For Texas artist Julie Libersat the landscape is a site increasingly mediated by personal and collective memory, political ideology, and technology. The urban landscape, in particular, occupies the central focus of Libersat's interventionist projects, many of which begin with the artist's personal experience of a site that is then translated or re-presented in its mediated format within a gallery context. Deploying a range of tactics that include wandering, disorientation, driving, navigation, mapping, and modeling, Libersat's art recalls certain aspects of the post-war French avant-garde, yet in her work the revolutionary, Utopian impulse is sublimated in favor of the dystopian, ludic, the ironic, and the humorous - sensibilities more conducive to sustaining a functional critical apparatus within culture. The daughter of an architect, Libersat brings to her practice a facility for design and modeling, yet shuns the hallmarks traditionally associated with the discipline of architecture, namely, a practical concern for a logical correlation between form and function. Instead, Libersat disorients viewers by injecting elements of the uncanny into the familiar, quotidian experience of a spaces. To put it more succinctly, the artist does not attempt of provide solutions to practical problems, rather she uses her art to call attention to the ways in which our environment is already dysfunctional and uncanny. In this interview, Libersat discusses her early influences and pivotal projects, and weighs in on recent public art controversies.
You achieved strong recognition during your undergraduate experience at Maryland Institute College of Art in Baltimore. How did you first learn you wanted to be an artist and who influenced your early creative development?
As an art educator, I think it’s important to acknowledge how privileged access to art education can be. I did well at MICA as a young art student because I was prepared with a childhood rich with art opportunities. Growing up in a family of creative people, I was encouraged to pursue art and was exposed to art history, architecture, and craftsmanship. My father is an architect and my mother is an educator - both equally inform my art practice and commitment to art education. I was born in India, where we lived for four years while my father was a Fulbright scholar and visited frequently throughout my adolescence. I felt pulled between the two locations, and from an early age struggled to define a sense of belonging with the idea of home. These themes have been present throughout my creative development and found voice during my time at MICA. I spent a formative semester abroad in the South of France, where I began to explore ideas of urban interventions in response to the local architecture. I was fortunate during my time at MICA to engage in an interdisciplinary practice, which allowed me to explore materials in search of a sense of belonging with an area of concentration. The class, “Projected Light” taught by Hugh Pocock, was a major turning point for me where I connected with light as a medium and began to identify myself as an installation artist, using architecture and site as a starting point.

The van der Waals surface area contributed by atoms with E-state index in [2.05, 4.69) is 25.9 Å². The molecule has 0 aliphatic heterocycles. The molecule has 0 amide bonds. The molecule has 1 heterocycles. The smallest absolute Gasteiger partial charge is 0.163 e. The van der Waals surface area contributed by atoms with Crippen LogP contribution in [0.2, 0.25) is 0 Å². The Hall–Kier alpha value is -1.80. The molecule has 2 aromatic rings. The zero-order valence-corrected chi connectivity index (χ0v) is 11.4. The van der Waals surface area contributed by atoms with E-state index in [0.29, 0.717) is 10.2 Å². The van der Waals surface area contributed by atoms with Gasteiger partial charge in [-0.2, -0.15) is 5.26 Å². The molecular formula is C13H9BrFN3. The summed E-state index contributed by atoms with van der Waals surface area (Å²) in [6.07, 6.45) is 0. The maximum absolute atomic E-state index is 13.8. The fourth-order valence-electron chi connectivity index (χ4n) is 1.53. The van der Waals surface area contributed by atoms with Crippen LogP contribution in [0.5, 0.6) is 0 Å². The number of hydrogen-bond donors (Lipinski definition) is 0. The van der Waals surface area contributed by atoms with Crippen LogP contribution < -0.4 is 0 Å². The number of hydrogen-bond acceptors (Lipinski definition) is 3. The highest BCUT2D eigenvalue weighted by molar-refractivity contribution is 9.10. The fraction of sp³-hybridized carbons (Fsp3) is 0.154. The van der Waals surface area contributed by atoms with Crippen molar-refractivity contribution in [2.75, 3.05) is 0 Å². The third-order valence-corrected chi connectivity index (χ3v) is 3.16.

The themes of place and space recur throughout your practice and have been key undercurrents of progressive art, urbanism, and theory since the post-war period. How do you define "place" and "space" in your art? Where do you see your art contributing to historical and current conversations?
I have always felt a sense of the history and atmosphere of places, feeling as though I was haunted by all the locations that I’ve inhabited. Before I had the academic vocabulary to articulate space versus place, I was attempting to create artworks that enabled viewers to be in more than one place at a time or facilitated time and space travel.
The spatial theorists Michel de Certeau, Henri Lefevbre and the work of the Situationist International articulate the important distinction that space is socially constructed. Understanding that our relationship with space and place creates meaning through our situated perspectives and nuanced relationships with sites helps me to articulate the difference between space, which is abstract, and place, which distinguishes the cultural, personal and social relationships to site. The opportunity to travel showed me how different cultures communicate status and identity through architecture and symbols.